The United States Court of Appeals for the Ninth Circuit dismissed a claim by plaintiffs, ATM cardholders, alleging that defendants violated the Sherman Act by colluding to artificially increase network interchange fees, and then pass those fees to plaintiffs as part of the defendants’ foreign ATM fee. Relying on the seminal holding in Illinois Brick Co. v. Illinois, the Court held that because plaintiffs were indirect purchasers, they lacked standing to bring the claim. 431 U.S. 720 (1977). Under Illinois Brick, indirect purchasers cannot use a pass-on theory to recover damages. In reaching its decision, the Court found that none of the Illinois Brick exceptions applied, which requires co-conspirators to fix the price paid, as plaintiffs did not allege that defendants fixed the foreign ATM fee.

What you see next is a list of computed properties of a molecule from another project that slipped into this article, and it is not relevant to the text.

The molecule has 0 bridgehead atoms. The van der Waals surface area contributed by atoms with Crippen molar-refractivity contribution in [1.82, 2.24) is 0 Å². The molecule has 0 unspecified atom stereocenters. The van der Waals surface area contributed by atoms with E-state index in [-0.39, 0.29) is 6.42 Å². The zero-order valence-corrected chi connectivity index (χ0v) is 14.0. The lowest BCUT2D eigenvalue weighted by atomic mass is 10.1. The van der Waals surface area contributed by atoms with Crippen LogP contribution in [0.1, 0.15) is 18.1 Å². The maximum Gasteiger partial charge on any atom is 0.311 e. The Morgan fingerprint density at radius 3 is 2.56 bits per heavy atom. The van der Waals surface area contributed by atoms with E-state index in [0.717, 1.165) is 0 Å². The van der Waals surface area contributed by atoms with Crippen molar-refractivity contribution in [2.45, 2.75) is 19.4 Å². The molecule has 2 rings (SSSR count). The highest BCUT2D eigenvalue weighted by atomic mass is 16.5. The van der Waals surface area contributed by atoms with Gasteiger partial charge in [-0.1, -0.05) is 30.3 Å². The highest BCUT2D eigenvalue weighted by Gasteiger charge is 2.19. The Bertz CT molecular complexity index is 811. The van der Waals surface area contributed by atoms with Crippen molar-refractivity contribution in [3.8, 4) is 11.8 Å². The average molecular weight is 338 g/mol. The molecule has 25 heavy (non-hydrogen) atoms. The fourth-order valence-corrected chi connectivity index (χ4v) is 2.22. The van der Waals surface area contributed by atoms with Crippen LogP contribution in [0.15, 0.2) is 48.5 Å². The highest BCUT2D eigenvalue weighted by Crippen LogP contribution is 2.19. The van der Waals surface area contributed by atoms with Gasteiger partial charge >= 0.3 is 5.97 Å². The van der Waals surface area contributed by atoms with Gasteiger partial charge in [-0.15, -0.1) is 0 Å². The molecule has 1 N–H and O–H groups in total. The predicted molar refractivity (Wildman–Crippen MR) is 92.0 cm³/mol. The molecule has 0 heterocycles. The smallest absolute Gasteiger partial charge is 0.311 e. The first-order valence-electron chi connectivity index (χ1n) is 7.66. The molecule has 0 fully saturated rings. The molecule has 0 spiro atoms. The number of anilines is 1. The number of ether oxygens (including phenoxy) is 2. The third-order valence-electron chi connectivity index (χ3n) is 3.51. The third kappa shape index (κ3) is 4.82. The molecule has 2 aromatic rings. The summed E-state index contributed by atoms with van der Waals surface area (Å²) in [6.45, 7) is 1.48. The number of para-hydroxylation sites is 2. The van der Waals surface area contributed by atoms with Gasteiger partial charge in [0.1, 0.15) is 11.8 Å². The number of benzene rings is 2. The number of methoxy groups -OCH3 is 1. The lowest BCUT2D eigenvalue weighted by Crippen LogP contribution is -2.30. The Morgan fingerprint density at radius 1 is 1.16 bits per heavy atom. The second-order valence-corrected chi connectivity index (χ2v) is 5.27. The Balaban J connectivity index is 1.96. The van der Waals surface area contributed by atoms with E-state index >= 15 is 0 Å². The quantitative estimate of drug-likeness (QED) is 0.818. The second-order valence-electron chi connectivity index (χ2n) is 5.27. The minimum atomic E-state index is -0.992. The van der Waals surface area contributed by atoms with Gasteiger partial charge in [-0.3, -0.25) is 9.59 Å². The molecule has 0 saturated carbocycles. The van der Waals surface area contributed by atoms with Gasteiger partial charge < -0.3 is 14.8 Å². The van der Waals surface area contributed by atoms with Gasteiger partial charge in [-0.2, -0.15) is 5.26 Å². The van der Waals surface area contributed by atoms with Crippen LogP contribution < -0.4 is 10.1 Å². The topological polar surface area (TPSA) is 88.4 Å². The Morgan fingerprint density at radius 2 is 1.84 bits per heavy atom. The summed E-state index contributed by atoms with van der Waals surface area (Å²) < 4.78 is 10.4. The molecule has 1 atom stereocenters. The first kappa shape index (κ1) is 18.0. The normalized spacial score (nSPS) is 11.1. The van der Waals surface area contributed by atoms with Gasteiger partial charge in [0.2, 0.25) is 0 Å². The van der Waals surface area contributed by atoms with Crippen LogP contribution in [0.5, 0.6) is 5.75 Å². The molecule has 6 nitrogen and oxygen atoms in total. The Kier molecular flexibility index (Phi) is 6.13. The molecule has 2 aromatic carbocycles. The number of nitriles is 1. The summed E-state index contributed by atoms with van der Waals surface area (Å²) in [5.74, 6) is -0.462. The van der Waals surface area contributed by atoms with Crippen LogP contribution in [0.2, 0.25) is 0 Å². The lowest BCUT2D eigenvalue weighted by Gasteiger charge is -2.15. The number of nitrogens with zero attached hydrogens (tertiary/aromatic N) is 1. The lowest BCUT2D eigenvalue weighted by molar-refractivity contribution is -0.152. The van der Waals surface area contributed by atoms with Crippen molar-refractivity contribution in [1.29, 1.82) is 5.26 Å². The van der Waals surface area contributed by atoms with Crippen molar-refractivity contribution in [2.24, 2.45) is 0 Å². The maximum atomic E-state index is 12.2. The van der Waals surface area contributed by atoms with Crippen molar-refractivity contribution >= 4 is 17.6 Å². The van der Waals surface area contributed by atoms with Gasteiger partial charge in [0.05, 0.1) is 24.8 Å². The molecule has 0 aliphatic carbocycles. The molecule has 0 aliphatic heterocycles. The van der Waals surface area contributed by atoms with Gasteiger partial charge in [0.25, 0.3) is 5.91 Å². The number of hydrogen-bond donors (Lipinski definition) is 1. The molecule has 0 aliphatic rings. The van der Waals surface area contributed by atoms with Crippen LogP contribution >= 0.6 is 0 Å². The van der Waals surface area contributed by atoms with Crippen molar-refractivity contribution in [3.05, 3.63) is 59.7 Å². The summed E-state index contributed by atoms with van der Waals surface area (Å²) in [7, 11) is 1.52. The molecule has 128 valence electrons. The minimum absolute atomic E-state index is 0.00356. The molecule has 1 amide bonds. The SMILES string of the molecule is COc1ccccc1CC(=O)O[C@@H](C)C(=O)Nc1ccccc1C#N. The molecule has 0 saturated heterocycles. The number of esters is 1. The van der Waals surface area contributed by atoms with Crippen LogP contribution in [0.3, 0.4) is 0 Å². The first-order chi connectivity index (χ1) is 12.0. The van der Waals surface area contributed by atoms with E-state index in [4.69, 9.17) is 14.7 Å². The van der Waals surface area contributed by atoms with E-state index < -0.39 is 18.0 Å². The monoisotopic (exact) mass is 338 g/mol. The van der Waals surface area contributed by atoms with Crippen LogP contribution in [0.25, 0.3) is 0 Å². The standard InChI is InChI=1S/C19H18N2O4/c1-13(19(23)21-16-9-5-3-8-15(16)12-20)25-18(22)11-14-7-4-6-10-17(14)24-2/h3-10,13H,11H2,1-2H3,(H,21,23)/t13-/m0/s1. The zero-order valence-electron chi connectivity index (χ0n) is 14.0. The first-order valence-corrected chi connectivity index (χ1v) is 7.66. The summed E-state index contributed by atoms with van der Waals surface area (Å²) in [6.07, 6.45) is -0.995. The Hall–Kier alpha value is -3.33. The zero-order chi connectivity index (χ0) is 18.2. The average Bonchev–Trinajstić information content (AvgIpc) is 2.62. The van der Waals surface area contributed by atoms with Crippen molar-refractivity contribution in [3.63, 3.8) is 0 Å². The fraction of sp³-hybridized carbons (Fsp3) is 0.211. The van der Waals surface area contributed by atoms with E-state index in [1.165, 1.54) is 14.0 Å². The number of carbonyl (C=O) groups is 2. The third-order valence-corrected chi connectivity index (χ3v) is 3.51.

Alert July 24, 2012